Weyburn is also somewhat famous for being the location of a huge mental hospital. In the 1950's it was a scary place where someone we knew worked, I think as an orderly; for some reason our family was friendly with this man, Ab Ruler, and his family. One time he took us all up a shady treed laneway to the "mental hospital" and showed us around a little. We even watched a movie there, The Ten Commandments. The hospital was able to house 900 patients, a capacity equal to a tenth of the entire population of the city, a size that seems very disproportionate to the actual incidence of mental illness in the general population, then and now. It must have represented a collection center for all mental illness patients in Western Canada east of the mountains, and a source of income for many people during the desperate dust-bowl 1930's. LSD experiments were conducted there, in the 50's, 60's... It seems the place was closed as late as 1971.
Anyway, back to the phone call.
I found these words tumbling out of my mouth: "What do you think of the idea of me moving to Weyburn, Mom?" followed quickly thereafter by "I don't want to live with you."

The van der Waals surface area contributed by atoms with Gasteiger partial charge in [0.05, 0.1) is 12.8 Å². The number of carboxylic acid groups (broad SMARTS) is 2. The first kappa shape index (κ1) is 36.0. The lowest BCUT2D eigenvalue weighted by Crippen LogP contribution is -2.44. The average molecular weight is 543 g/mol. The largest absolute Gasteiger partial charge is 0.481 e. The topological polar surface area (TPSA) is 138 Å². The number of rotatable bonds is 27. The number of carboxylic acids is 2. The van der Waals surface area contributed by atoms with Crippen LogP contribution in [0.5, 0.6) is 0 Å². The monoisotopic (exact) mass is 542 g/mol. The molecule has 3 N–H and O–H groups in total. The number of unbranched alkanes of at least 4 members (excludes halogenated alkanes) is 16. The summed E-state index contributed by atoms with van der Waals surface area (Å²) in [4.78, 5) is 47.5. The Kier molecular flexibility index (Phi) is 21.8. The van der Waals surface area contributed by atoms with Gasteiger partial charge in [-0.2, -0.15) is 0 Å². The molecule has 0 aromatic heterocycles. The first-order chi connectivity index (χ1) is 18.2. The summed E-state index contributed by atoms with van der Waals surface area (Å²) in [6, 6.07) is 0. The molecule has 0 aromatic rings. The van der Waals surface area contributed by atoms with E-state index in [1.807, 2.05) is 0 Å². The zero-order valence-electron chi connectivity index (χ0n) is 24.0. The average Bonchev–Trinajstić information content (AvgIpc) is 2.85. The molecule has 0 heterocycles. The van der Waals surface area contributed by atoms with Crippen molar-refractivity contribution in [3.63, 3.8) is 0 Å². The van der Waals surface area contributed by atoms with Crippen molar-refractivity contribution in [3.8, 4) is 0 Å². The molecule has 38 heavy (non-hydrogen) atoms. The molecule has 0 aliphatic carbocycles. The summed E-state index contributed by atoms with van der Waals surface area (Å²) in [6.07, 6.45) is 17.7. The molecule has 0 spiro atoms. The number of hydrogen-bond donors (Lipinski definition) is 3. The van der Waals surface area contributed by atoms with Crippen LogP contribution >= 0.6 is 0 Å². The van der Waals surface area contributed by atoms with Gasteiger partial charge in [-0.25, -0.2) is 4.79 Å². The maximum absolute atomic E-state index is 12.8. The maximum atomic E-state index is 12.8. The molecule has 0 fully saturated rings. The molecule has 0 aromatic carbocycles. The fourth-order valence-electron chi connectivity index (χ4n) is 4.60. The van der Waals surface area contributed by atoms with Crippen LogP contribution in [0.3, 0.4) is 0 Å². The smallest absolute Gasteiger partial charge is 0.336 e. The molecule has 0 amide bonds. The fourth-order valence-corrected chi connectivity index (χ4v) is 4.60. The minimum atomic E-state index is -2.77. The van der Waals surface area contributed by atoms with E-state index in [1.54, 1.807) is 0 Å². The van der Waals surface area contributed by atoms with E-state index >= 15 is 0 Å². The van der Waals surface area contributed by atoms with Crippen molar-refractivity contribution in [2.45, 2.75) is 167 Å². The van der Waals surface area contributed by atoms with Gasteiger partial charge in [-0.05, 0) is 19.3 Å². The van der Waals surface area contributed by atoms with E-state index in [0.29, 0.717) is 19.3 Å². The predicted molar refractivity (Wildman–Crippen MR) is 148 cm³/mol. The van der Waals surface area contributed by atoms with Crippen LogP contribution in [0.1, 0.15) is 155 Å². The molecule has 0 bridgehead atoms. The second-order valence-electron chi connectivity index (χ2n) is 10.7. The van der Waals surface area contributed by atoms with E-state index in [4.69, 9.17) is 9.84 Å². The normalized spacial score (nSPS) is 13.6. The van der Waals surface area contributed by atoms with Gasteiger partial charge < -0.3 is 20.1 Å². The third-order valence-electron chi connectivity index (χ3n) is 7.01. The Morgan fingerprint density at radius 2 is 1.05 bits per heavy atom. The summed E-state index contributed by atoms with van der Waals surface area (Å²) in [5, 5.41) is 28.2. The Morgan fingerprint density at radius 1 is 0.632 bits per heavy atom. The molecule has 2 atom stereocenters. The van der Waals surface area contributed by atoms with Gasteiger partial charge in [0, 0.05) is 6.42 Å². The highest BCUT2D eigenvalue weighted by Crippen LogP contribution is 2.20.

She was taken aback a bit, but very quickly found her footing and sounded delighted with the idea. She started planning immediately. There were condos for sale up the street. She knew a real estate agent I could contact. She knew a spa in town, maybe they'd like to hire me if I wanted to work. The new current under the surface, a swift clear current of feeling, one I can ride until it's over, is that I'm the Oldest Daughter, and can help her remain independent, something she cares desperately about, until it's time for her to make an exit. This current feels congruent with the gravitational pull I have anyway of moving further east, back out from under the cloud, fog, rain and grey dreariness of the Wet Coast.
So, it looks like some day soon I'll be living in a small city, pop. 10,000 and holding, with average age that I think must be older than middle-aged, a speed limit of 40 km. Back to the roots. Arriving "home," just a bit burnt out, with nothing but myself, a laptop, a couple of flash drives, a few special books, in a position (I hope) to be able to take a year off, soak up sun and do what I need to do next.